Women who are planning on conception must cut out alcohol and illicit drugs at all costs. In western countries, Fetal Alcohol Syndrome affects approximately 1 in every 500 babies, with as many as half going undiagnosed. Children with Fetal Alcohol Syndrome have learning difficulties, physical disabilities, behavioral problems, and often severe emotional and psychiatric problems that will last throughout their lives.
There is no such thing as a minimal amount of alcohol that is safe for consumption during pregnancy, and it’s highly advised for women to cut alcohol out completely while trying to get pregnant.
Dietary and Lifestyle Modifications Women Should Take During Pregnancy
Take extra precautions to prevent infections
Many infections that women can contract during pregnancy can have a devastating effect on fetal development. Mothers should routinely wash their hands, especially after touching raw meat, gardening or touching soil and/or fertilizers, handling pets, playing with children, and using the restroom.
Mothers should also avoid unpasteurized milk and foods made from it, which can contain harmful bacteria, like Listeria. Mothers with cats must also avoid changing litter, which can contain a harmful parasite that leads to toxoplasmosis.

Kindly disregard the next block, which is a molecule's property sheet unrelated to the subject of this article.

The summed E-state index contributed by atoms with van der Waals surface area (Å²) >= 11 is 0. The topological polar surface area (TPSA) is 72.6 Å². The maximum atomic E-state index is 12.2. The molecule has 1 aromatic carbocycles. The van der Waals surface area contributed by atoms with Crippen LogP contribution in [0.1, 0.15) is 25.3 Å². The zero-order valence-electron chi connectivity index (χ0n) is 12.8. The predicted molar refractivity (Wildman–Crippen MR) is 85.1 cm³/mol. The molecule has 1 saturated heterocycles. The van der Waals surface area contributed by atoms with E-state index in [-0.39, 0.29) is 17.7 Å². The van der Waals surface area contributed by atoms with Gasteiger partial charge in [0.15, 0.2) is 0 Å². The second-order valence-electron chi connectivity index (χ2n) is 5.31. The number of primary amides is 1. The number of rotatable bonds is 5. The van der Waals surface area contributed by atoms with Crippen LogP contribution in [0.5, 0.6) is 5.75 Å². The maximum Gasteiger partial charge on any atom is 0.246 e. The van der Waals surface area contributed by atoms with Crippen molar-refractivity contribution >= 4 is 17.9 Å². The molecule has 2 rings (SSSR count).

Keep out of hot tubs and treat fever promptly to Prevent Birth Defects
It’s very important that mothers maintain a consistent body temperature, and avoid anything that will cause their core body temperature to rise. Overheating in any way can increase a woman’s chance of having a baby with neural tube defects, such as spina bifida.
Mothers who come down with a fever during pregnancy should make an appointment to speak with their doctor as soon as possible to rule out causes, and avoid aspirin or ibuprofen unless specifically recommended by their doctor. Identify your immunity ID to further prevent sickness.
Avoid these raw and unpasteurized foods:
- Cold cuts and deli meats, pre-stuffed fresh turkey or chicken, steak tartare, undercooked meats, or refrigerated meat spreads.
- Locally caught bluefish, pike, salmon, striped bass, trout, walleye, lox, sushi, or raw shellfish.
- Raw eggs, raw cookie dough with eggs in it, caesar salad dressing, and other sauces with raw eggs like bearnaise sauce, hollandaise sauce, and mayonnaise.
- Homemade desserts with raw eggs, including mousse and tiramisu.
- Unpasteurized milk and cheese.
- Unwashed fruits and veggies, raw sprouts, unripe papaya, and fresh-squeezed juice.
Prevent Birth Defects, finally, by keeping in close contact with your doctor and visit them regularly.
If you’re not sure where to find an obstetrician, your first resource should be your insurance provider. Mothers also commonly find great obstetrician recommendations at childbirth classes or from childbirth educators. Finally, mothers can find a list of obstetricians online at the American College of Obstetricians and Gynecologists.
No matter how big the dietary or lifestyle change is, there’s nothing more important than the mother’s and baby’s health. A mother’s nutritional needs continue to be important after she has given birth and is breastfeeding.
Always remember that what you eat, your baby eats too. Every healthy choice a mother makes is a healthy choice for their baby as well.